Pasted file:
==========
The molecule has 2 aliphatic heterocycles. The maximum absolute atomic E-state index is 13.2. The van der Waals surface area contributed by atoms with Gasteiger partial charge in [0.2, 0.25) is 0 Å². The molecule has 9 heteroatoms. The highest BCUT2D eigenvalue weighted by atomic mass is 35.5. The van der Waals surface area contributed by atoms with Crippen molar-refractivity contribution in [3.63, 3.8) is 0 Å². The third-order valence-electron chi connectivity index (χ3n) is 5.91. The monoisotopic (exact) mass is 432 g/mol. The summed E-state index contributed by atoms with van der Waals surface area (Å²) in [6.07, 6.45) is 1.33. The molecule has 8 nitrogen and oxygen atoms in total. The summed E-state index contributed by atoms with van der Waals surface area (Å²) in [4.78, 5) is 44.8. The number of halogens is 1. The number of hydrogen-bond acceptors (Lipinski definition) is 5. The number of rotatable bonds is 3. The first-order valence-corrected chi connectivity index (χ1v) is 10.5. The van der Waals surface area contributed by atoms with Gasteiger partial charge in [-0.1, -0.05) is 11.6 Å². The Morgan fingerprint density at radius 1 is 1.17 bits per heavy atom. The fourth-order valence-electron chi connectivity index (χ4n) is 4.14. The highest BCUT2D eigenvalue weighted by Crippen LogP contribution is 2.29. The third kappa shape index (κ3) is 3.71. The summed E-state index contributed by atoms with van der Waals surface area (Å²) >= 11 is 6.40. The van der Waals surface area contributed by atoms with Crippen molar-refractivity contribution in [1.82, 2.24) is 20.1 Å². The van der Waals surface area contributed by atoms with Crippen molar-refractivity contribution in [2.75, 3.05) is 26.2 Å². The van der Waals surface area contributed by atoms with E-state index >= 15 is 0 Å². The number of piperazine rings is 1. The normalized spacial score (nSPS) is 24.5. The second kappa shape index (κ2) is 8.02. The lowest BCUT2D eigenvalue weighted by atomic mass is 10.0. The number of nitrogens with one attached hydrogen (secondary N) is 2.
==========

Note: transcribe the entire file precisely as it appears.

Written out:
The molecule has 2 aliphatic heterocycles. The maximum absolute atomic E-state index is 13.2. The van der Waals surface area contributed by atoms with Gasteiger partial charge in [0.2, 0.25) is 0 Å². The molecule has 9 heteroatoms. The highest BCUT2D eigenvalue weighted by atomic mass is 35.5. The van der Waals surface area contributed by atoms with Crippen molar-refractivity contribution in [3.63, 3.8) is 0 Å². The third-order valence-electron chi connectivity index (χ3n) is 5.91. The monoisotopic (exact) mass is 432 g/mol. The summed E-state index contributed by atoms with van der Waals surface area (Å²) in [6.07, 6.45) is 1.33. The molecule has 8 nitrogen and oxygen atoms in total. The summed E-state index contributed by atoms with van der Waals surface area (Å²) in [4.78, 5) is 44.8. The number of halogens is 1. The number of hydrogen-bond acceptors (Lipinski definition) is 5. The number of rotatable bonds is 3. The first-order valence-corrected chi connectivity index (χ1v) is 10.5. The van der Waals surface area contributed by atoms with Gasteiger partial charge in [-0.1, -0.05) is 11.6 Å². The Morgan fingerprint density at radius 1 is 1.17 bits per heavy atom. The fourth-order valence-electron chi connectivity index (χ4n) is 4.14. The highest BCUT2D eigenvalue weighted by Crippen LogP contribution is 2.29. The third kappa shape index (κ3) is 3.71. The summed E-state index contributed by atoms with van der Waals surface area (Å²) >= 11 is 6.40. The van der Waals surface area contributed by atoms with Crippen molar-refractivity contribution in [1.82, 2.24) is 20.1 Å². The van der Waals surface area contributed by atoms with Crippen molar-refractivity contribution in [2.75, 3.05) is 26.2 Å². The van der Waals surface area contributed by atoms with E-state index >= 15 is 0 Å². The number of piperazine rings is 1. The normalized spacial score (nSPS) is 24.5. The second kappa shape index (κ2) is 8.02. The lowest BCUT2D eigenvalue weighted by atomic mass is 10.0. The number of nitrogens with one attached hydrogen (secondary N) is 2.